Friday, 4 May 2012


File:Palo Duro 2002.jpgEver Ever since the summer of 1874 the Comanches, Cheyenne and Kiowas had sought refuge in Palo Duro Canyon in the Texas panhandle. There they had been stockpiling food and supplies for the winter. Colonel Ranald S. Mackenzie,File:RSMackenzie.jpg leading the 4th U.S. Cavalry, moved up from the south intending to trap the whole force in their Palo Duro Canyon holdout. Fighting several skirmishes with Comanche warriors along the way Mackenzie reached Palo Duro in late September.below comanchesFile:Comanche portraits.jpg


Early in the morning of September 28, one of Mackenzie's scouts found the Indian camp and notified the colonel. Mackenzie brought the whole regiment to the edge of the canyon and planned a surprise attack. Comanche Chief Red Warbonnet
According to tribal history, Red Warbonnet was a Kiowa. Red Warbonnet (I) (Tanguadal) died in 1849, according to the Kiowa calendar of a cholera epidemic. Red Warbonnet II pronounced in Kiowa as Tan-guadal was the hereditary owner of the arrow lance (zebat) and owner of the morning star tipi of the Kiowa Tribe (Elks band) in the Kiowa Sun Dance circle. Red Warbonnet's niece, Addlegamah, was the mother of Edgar Keahbone (K'yaitah-kebonemah) who inherited the arrow lance. Edgar kept the arrow lance in his warrior society, Ohumah Lodge until his death in 1951. His wife, Sendehmah, passed the arrow lance down to his eldest son, Mark. Male descendants of the family have replicated the arrow lance and carry it today at Ohumah Lodge, a Kiowa warrior society still in existence today and is held in July of each year.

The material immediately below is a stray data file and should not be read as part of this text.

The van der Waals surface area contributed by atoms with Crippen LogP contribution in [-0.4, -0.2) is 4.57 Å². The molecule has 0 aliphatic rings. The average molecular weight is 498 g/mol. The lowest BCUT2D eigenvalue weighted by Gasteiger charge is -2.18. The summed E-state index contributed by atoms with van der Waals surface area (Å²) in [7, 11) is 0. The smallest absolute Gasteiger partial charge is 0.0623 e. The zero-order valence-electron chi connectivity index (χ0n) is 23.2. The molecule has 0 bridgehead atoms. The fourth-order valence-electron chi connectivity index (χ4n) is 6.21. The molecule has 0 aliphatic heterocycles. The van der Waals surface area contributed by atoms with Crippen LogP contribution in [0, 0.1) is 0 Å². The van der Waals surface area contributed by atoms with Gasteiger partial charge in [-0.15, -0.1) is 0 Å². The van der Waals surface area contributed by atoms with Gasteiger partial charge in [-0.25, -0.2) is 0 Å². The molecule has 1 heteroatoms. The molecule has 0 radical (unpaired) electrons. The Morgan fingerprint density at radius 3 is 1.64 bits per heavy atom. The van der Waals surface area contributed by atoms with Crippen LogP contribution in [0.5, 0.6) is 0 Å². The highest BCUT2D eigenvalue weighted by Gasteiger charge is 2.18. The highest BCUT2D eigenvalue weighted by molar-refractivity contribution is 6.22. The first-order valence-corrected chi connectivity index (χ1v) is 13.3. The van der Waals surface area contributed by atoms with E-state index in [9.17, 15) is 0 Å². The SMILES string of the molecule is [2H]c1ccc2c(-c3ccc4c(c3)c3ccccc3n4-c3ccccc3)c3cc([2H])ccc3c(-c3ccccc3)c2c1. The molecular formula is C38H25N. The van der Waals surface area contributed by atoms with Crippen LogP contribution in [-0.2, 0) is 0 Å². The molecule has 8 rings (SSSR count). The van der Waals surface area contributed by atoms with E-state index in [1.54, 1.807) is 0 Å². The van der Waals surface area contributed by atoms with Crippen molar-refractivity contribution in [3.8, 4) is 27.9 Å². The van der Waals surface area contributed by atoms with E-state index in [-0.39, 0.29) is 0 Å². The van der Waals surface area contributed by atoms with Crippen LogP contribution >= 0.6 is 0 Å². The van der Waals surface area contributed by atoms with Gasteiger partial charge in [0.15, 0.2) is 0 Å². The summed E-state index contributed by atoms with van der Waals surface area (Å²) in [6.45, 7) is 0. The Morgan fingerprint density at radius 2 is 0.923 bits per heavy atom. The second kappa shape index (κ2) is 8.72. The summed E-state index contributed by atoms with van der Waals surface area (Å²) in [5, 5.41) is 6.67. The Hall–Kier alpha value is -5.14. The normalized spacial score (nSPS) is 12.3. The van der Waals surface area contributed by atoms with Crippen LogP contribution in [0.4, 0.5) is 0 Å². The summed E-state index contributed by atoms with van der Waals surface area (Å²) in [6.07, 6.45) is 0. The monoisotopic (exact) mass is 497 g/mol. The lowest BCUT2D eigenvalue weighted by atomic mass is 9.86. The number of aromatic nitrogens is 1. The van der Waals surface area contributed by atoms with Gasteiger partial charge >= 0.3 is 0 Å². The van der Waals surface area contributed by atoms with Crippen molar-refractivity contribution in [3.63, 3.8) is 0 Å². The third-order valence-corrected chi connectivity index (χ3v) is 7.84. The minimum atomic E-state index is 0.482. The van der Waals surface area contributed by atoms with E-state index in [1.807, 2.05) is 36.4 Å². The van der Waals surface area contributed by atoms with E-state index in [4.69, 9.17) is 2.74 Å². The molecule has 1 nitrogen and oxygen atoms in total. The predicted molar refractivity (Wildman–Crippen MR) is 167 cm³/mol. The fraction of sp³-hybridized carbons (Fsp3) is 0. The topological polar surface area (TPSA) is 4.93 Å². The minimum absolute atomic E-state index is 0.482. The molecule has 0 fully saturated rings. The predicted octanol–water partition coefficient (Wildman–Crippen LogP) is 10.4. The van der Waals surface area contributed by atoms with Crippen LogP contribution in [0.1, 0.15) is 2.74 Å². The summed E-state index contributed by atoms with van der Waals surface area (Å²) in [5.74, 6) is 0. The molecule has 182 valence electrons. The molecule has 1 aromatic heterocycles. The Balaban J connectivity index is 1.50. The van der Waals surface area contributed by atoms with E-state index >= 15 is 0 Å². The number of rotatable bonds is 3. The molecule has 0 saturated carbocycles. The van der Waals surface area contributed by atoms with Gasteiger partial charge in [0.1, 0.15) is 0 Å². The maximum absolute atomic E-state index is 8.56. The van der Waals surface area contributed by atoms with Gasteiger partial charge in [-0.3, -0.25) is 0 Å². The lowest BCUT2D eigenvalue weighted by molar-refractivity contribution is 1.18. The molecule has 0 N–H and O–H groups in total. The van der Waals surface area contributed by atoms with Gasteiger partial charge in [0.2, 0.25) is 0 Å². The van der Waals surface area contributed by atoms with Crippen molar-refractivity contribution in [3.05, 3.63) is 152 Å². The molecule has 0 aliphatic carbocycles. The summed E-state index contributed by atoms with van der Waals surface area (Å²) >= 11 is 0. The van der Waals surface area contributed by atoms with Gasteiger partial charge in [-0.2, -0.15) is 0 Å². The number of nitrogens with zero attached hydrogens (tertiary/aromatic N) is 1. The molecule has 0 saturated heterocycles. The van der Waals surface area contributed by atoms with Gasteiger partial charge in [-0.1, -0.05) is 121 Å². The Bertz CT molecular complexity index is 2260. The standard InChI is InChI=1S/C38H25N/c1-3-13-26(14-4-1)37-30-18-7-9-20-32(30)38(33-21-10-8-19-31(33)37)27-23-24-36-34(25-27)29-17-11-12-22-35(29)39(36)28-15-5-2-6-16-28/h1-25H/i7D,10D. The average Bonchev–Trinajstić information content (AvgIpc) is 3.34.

Prior to the Battle of Palo Duro Canyon,File:Palo Duro 2002.jpg the canyon was a stronghold of the Kiowa Tribe and often a resting place on a journey or war path. The Kiowa people knew the canyon inside and out thus explaining their ability to resist capture by McKenzie for such a long period of time. Poor Buffalo, a Kiowa, led his people to the canyon to escape reservation life. Poor Buffalo's band was the last of the Kiowa's to be taken in.discovered the U.S. soldiers and fired off a warning shot, but was quickly killed. Mackenzie's troopers were unable to find a suitable path down, so instead plunged straight down the steep canyon cliffs. Mackenzie first hit Chief Lone Wolf's Kiowa File:De Lancey W. Gill - Portrait of Mamay-day-te, October 1902.jpgcamp and routed it. Chiefs Poor Buffalo and Iron Jacket managed to effect some resistance but since the camps were so spread out over the canyon floor, a unified resistance was impossible. Many of the Indians fled leaving behind their possessions and headed for the open plains. Few warriors remained sniping at the soldiers but by nightfall, the canyon belonged to Mackenzie and the villages were destroyed.
The loss of the Palo Duro camp meant the loss of the Indians' safe haven and all their winter supplies. Some horses fled with the Indians onto the plains but Mackenzie was able to capture 1,400 ponies. The horses Mackenzie did not need were slaughtered to prevent them from falling into the hands of the Indians. Casualties were light in the engagement since it had been a complete rout, but without sufficient mounts or winter supplies the tribes could not hold out over the winter and many returned to the Fort Sill File:Fort Sill;infantrybarracks.jpgreservation by November 1874. Lone Wolf's Kiowas did not return until February 1875.
File:Palo Duro 2002.jpg

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